I didn't know an anhydrous form was available. Thanks for pointing that out. And a bit of searching showed that making it myself means heating Borax to near the melting point of steel. Wow! Or would heating it in an oven actually drive out all the water? There's a long posting near the bottom of this page that's interesting: http://www.bladeforums.com/forums/sh...nhydrous-borax

    Yet more questions...

    Regarding crystallization: Does temperature affect the rate of growth of crystals? I would expect higher temp to increase the rate, but higher temp also boosts solubility, which might hinder crystal-growth. I'd like to do an accelerated test for crystallization, and was wondering if keeping the bottle hot would help or hurt.

    Regarding TEA: I know that TEA is a solvent for silver halide, but how does it compare with sodium sulfite? 1 ml of TEA has the solvent-effect of how many grams of sulfite? When I add X ml of TEA, I'm wondering how many grams of sulfite to reduce to keep the same net solvent-effect. (I know sulfite does other things too, so it's all trade-offs).

    TIA,

    Mark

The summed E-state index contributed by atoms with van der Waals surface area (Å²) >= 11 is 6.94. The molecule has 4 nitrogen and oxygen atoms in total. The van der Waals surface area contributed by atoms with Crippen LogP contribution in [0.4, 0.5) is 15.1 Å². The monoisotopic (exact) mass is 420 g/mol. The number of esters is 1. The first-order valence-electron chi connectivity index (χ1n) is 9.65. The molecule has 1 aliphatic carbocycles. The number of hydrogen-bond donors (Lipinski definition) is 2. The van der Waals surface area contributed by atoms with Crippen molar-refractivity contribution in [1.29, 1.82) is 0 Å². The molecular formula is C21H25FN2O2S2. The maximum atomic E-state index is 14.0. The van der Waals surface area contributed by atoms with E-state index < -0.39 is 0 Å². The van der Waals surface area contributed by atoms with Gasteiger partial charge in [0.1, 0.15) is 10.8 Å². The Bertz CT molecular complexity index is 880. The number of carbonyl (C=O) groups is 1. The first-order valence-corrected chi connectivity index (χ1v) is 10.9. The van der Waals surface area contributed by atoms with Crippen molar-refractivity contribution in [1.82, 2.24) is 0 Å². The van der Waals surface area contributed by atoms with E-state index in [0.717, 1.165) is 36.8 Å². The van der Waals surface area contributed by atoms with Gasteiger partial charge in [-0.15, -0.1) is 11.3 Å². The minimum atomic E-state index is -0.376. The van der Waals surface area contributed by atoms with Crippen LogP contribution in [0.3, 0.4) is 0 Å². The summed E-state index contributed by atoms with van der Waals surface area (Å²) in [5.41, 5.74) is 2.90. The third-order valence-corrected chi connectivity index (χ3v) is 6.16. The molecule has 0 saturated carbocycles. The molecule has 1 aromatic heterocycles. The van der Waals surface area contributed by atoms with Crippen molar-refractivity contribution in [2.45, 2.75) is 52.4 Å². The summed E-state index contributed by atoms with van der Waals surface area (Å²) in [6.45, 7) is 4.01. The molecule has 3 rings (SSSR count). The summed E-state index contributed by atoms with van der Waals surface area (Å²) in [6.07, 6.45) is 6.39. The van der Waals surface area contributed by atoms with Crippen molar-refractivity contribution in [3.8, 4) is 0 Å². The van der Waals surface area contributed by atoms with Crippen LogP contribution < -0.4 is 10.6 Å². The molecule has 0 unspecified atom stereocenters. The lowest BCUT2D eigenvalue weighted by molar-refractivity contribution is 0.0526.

8. #198
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    Mark;

    Temperature has a profound effect on crystallization with the rate generally going up as temperature goes down.

    TEA, AFAIK, is much less of a silver halide solvent than Sulfite.

    PE

  9. #199

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    Great find on the pH meter! That should give much better results than your old one. Keep looking for a temp probe. It may be cheaper to get a second electrode with a built in temp sensor than buying the sensor outright.

  10. #200

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    Quote Originally Posted by albada View Post
    I didn't know an anhydrous form was available. Thanks for pointing that out. And a bit of searching showed that making it myself means heating Borax to near the melting point of steel. Wow! Or would heating it in an oven actually drive out all the water?
    In a pinch you can prepare small quantities of anhydrous borax with the help of a Meker burner. The borax must be fused to drive off all the water. A Meker burner produces a flame of 1500oC which is hotter than a Bunsen burner can produce. But fortunately this form of borax is cheap.
    A rock pile ceases to be a rock pile the moment a single man contemplates it, bearing within him the image of a cathedral.

    ~Antoine de Saint-Exupery